Conservation Voltage Reduction: Dominion’s “Fifth Fuel”

Todd Headlee, director of Dominion Voltage Inc., shows off the in-house electric circuit the company uses to model upgrades to its conservation voltage reduction system.

Todd Headlee, director of Dominion Voltage Inc., shows off the in-house electric circuit the company uses to model upgrades to its conservation voltage reduction system.

  • Dominion Voltage Inc.’s Conservation Voltage Reduction (CVR) system has the potential to cut U.S. electricity consumption 2-4% for relatively little cost.
  • The EDGE technology eases integration of small-scale solar and wind energy sources into the electric distribution network.
  • Dominion expects the market for EDGE to take off as electric utilities invest heavily in grid modernization over the next decade.

Nine years ago the Commonwealth of Virginia produced a state energy plan that included among its objectives the cutting of electricity usage by 10% over ten years. That directive landed on the desk of Phil Powell, planning director for Dominion Virginia Power, Virginia’s largest electric utility.

After surveying a host of energy efficiency strategies, Powell focused on one called Conservation Voltage Reduction (CVR). The idea behind CVR is to save energy by reducing the voltage on electric lines.

Electric companies must maintain their tap lines between 114 volts and 126 volts. Keeping within the low side of that range saves electricity, but power companies err on the side of caution. Voltage varies by distance from the sub-station and local fluctuations in the electric load; dropping below 114 volts can cause damage to machines, appliances and other devices. If it were possible to measure voltage on the grid with greater precision, Powell knew, Dominion could eke out a meaningful reduction in electricity consumption.

Electric companies had experimented with conservation voltage reduction, but they relied upon guesswork that made them reluctant to reduce voltage aggressively. As it happened, Powell also was involved in a Dominion pilot project to deploy smart meters that could provide the very voltage information he needed. “I was looking at CVR and smart meters at the same time,” he says, “and I began thinking about how to use them together.”

Powell assembled an ad hoc group to noodle the problem. Working on their own time, they tested their solution on an electric circuit where all the houses were equipped with smart meters. One of those houses, not entirely coincidentally, was Powell’s. From his home, he monitored the neighborhood voltage as people turned their HVAC, lights, TVs, dishwashers and dryers on and off. The technology worked like a charm. Not only did it conserve electricity, but Powell discovered that the system could give a heads-up when customers encountered voltage-related issues. The company could dispatch a crew to fix the problem almost before customers knew they had it.

Powell’s tinkering formed the basis of supervisory control and data acquisition product, EDGE, which Dominion hopes will help propel the electric grid into the 21st century. The company sees two vital applications. First, EDGE has the potential to shave electricity consumption by 2% to 4% globally if deployed across utilities’ entire service territories — equivalent to the output of dozens of utility-scale power plants. “This is a great environmental service to the world,” says Todd Headlee, executive director at Dominion Voltage Inc. (DVI), the non-regulated enterprise created to commercialize the product.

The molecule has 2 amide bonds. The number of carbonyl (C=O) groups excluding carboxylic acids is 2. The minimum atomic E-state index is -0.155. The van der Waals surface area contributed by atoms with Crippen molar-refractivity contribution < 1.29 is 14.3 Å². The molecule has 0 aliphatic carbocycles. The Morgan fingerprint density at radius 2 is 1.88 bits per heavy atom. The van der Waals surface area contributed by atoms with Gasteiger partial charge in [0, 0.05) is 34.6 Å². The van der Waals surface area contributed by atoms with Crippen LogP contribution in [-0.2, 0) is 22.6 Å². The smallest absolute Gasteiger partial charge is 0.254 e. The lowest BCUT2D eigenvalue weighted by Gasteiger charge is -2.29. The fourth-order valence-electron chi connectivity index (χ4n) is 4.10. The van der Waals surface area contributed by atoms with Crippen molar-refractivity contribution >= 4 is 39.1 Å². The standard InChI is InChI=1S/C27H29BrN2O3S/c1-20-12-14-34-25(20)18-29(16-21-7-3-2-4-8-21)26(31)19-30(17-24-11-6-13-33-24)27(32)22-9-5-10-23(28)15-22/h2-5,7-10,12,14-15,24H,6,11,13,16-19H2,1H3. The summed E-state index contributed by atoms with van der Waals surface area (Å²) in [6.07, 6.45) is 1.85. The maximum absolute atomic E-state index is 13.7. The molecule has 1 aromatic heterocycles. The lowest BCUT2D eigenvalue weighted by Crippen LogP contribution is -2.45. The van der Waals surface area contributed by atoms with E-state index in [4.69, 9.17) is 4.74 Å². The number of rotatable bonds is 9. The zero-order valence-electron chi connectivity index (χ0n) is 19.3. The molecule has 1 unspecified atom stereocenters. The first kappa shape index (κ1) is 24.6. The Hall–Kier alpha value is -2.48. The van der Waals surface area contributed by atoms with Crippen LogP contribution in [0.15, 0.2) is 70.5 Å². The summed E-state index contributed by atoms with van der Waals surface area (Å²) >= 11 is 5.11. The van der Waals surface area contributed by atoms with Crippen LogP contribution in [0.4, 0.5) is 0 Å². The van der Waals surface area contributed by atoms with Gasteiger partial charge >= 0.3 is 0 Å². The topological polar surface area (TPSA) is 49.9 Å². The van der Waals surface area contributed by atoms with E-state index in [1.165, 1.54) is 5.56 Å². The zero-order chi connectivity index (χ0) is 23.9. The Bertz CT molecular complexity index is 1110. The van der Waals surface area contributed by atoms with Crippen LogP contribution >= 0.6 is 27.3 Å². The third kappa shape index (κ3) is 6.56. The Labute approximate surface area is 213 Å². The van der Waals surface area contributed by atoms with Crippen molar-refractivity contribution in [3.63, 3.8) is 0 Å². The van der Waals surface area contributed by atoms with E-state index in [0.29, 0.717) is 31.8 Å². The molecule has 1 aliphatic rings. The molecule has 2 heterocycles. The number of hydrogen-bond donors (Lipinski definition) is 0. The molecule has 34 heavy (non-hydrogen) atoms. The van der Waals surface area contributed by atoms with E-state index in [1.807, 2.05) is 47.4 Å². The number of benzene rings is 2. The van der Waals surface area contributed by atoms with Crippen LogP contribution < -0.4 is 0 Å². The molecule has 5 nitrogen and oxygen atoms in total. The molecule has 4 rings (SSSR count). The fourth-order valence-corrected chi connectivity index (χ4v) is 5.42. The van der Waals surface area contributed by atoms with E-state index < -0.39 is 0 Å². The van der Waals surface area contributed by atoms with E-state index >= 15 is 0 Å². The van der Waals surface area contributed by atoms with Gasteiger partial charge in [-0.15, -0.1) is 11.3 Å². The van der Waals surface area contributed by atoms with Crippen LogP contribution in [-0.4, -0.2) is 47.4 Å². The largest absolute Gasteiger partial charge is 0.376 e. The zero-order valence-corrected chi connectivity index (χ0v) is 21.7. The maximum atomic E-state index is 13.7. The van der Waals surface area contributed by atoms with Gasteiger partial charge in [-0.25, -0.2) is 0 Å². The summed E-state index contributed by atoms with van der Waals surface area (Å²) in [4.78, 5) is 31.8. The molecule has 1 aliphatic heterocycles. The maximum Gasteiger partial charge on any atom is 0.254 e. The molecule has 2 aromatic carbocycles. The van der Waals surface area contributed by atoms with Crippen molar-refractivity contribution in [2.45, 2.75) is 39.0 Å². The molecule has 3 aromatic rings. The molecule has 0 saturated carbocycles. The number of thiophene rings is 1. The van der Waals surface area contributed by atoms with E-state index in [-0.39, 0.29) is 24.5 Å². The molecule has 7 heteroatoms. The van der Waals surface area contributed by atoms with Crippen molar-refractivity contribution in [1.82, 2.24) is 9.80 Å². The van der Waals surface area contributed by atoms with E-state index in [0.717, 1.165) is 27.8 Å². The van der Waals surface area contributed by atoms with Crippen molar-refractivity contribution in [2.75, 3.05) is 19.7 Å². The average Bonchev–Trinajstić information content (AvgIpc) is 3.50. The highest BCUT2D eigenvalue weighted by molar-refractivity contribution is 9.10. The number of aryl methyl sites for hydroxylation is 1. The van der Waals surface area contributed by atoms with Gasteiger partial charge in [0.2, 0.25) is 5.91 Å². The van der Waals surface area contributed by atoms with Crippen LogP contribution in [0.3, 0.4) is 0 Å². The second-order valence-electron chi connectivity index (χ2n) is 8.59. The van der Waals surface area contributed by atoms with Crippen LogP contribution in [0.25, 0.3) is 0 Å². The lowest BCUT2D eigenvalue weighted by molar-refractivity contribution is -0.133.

Second, the technology makes it easier to integrate rooftop solar into the distribution grid on a large scale. As a rule of thumb, a local distribution circuit cannot accommodate more than 20% solar capacity, due to rapidly changes in output, Headlee says. “With our product, we hope a circuit can get up to 80% capacity,”

DVI is doing business in Hawaii, California and other states where there are energy efficiency mandates and solar power is taking off.  The company also is pursuing business in Canada, Europe and Asia. where many of its patents have been approved.

Major regulatory barriers exist in many states, but the potential energy savings are so massive that Headlee is confident that conservation voltage reduction will take off. “Ten years from now,” he predicts, “every utility will be doing CVR, either with our technology or a competitor’ because the benefits are too big to ignore.”

* * *

The Central Lincoln People’s Utility District delivers electricity to about 48,000 customers on the Oregon coast. A beneficiary of the Obama stimulus package in 2009, the municipally operated power company received a $9.8 million grant to install smart metering systems for its customers. Shortly thereafter, engineering manager Bruce J. Lovelin arranged to install DVI technology to help conserve voltage for 1,400 customers.

“For a utility, it’s the holy grail to understand what’s happening at the meter,” Lovelin says. “EDGE allowed us to provide good quality voltage.”